7.) Take the two 18-gauge wires I referenced above and use them to connect your existing switch to the "wall switch" ports on the micro switch. In my case, the 18-gauge wire was too small to stick into the wire holds of my toggle switch. Instead, I just hooked the wire around the screw on the side and tightened it that way.
8.) Turn breaker on. Check to see you've got a red LED on the micro switch.
9.) Put your hub in discovery mode. Push the button on the micro switch once to make it pair.
10.) Verify the light turns on both from the hub and from toggling your switch. If it works, do a victory dance. You're not quite done yet, though. Again, if it starts doing the weird buzzing/clicking/ghostly activities - you probably just need to switch the mode. As a non-electrician, though, this freaked me out like none other when mine did it.
11.) Turn breaker back off. Cram everything back in. This was the worst part for me as I was dealing with a 3-switch gang box with wire seemingly everywhere. I couldn't really see a clean way to mash the micro switch in as no matter how I put it, one side had wire coming out of it at a 90-degree angle, which didn't seem ideal. My first attempt of the Big Wire Cram resulted in two of the wires popping out, so I had to backtrack after I'd already screwed everything back in. I suggest doing this in stages - cram everything in, turn breaker on and test. Turn back off, screw on the external switch. Test again. Turn off, put the plate back on. Turn back on, and you're done. I would prefer to avoid trying to put 3 of these in the same box unless they come out with a smaller or better-designed wired version.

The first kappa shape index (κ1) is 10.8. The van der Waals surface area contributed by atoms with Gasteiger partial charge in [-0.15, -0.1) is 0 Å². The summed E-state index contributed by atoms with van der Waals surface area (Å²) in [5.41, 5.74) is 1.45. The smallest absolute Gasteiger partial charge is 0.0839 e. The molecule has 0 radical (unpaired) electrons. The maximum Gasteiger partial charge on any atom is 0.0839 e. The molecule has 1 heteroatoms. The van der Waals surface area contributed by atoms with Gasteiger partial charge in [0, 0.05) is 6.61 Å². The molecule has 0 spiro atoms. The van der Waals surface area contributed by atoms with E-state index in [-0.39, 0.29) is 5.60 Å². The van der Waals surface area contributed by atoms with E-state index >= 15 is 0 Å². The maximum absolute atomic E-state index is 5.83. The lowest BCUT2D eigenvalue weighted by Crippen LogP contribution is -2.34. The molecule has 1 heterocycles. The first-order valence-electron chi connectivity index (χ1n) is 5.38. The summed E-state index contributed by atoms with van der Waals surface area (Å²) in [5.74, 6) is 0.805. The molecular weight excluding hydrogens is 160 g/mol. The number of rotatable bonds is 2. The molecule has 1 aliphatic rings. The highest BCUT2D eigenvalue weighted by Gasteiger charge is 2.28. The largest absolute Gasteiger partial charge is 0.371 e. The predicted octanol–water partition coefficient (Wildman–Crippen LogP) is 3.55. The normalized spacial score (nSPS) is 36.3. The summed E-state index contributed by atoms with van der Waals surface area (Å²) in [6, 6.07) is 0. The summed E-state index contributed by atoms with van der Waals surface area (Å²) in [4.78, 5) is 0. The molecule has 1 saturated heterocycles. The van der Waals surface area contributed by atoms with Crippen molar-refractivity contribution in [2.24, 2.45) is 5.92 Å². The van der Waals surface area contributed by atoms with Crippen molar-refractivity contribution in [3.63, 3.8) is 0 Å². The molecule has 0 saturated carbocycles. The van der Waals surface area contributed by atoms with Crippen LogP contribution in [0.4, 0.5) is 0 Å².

A couple other notes for people who are totally new to this:
Line/Hot = wire coming from the breaker
Load = wire going to the light fixture
Traveler = optional wire that runs between two (or more) switches that allows you to flip the same light on/off from multiple places. Normally red.
It can be hard to tell which is which between line/load as both of these are usually black. From my experience, the line wire was almost always connected via wire nut in the back of the box while the load wire was just free by itself. The load wire was also generally closer to the traveler wire.
Be prepared: the first time you do this will probably take awhile. But if you know what you're doing or have already done one, you could easily wire it up in 15-20 minutes or so.
Overall, great result and highly addictive. Once you get one up and running, good luck pacing yourself from wanting to immediately replace every switch in your house.
These are amazingly easy to install; all one has to do is screw in your existing switch into one side and the load and neutral wires into the other and you are done. You then pair it with your controller and your controller can now control this switch as well as get a realtime reading of the instantaneous energy usage. This is the only retrofit device I have found on the market, and I just love them.
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I've attached my Smart Home Lighting Guide to help you understand how these things are wired if necessary.Read more